WELLINGTON, New Zealand – When 6-year-old Eddie Writes decided the world needed a little more kindness, he did the only thing he thought would work ― he wrote to his city’s mayor and asked for help putting on an annual “Kindness Day.”
Much to Eddie’s surprise, Wellington Mayor Justin Lester wrote back.
On Nov. 16, New Zealand’s capital city will be holding its first Manaaki Day (manaaki being the Maori word for kindness), taking Eddie’s ideas of how to encourage and celebrate charitable acts ― “We can buy toys for children that don’t have any,” for example ― to improve the social well-being of citizens.
“I am pleased to see a change in politics in New Zealand that I hope focuses more on listening,” says Eddie’s mother, the noted Kiwi writer and feminist Emily Writes. “Kindness should be what politics is all about. When you become a politician, it shouldn’t be for money or power or privilege ― it should be because you had a dream right from childhood that you could work with others to make our world better.”
The mayor’s support for the new holiday is part of a new wave of progressive, child-centred politics sweeping New Zealand, led by Prime Minister Jacinda Ardern, herself a new parent.
Ardern was met with thunderous applause at the United Nations last month for her speech calling for kindness and cooperation from world leaders. Watched by her partner and their then 4-month-old daughter, Ardern pledged New Zealand would be “a kind and equitable nation where children thrive, and success is measured not only by the nation’s GDP but by better lives lived by its people.”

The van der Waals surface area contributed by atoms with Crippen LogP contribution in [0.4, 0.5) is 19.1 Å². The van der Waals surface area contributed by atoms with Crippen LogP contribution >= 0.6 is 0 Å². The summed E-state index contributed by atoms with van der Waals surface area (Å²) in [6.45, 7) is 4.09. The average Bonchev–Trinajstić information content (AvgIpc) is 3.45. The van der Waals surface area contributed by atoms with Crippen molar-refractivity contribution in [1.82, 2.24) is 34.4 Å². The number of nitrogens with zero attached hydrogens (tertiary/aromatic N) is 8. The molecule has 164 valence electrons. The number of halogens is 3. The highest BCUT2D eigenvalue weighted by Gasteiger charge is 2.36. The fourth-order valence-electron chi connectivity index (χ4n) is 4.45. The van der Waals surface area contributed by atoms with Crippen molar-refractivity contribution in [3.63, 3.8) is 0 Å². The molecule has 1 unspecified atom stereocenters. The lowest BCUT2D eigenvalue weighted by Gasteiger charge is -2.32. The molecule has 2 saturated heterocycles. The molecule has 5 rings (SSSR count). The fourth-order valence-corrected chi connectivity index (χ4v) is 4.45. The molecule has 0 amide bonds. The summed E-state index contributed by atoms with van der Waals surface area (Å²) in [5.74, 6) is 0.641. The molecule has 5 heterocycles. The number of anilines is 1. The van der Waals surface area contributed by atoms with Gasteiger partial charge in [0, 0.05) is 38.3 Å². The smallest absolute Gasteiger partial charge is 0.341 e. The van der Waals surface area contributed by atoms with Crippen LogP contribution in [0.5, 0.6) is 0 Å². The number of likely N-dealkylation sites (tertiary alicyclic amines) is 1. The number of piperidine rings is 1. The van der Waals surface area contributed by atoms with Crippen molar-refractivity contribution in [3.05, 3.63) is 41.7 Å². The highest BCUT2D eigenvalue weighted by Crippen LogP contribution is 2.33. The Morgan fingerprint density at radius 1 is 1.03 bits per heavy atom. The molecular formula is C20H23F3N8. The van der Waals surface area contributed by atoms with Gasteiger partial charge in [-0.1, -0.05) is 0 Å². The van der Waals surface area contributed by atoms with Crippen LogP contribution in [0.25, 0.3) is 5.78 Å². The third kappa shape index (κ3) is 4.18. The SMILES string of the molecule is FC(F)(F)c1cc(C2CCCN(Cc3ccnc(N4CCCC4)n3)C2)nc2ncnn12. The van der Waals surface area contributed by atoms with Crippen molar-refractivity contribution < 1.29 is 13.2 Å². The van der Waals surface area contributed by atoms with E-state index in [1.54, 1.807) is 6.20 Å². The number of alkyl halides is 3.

Ardern’s call for a different kind of economy was viewed by many commentators as a direct rebuke to the more prominent trend of right-wing, populist strongmen in the U.S. and Europe.
New Zealand’s social and environmental policies already set it apart. The first country in the world to give some women the right to vote (and which has had two other female prime ministers before Ardern), New Zealand is a leader when it comes to paid leave. Under the Ardern government, 22 weeks paid parental leave has been introduced, and that will rise to 26 weeks by 2020.
Families with babies born after July 1 this year now receive the equivalent of about $40 a week in the child’s first year.
The policy is close to Ardern’s heart. She is only the second world leader in history to give birth while in office, and took six weeks’ leave when daughter Neve Te Aroha was born (although the timing left Ardern ineligible for her own paid leave).
In another world first, a new law requires victims of domestic violence be given up to 10 days paid leave from work, separate from annual leave and sick leave entitlements, to help them get away from abusive partners, relocate and protect their children.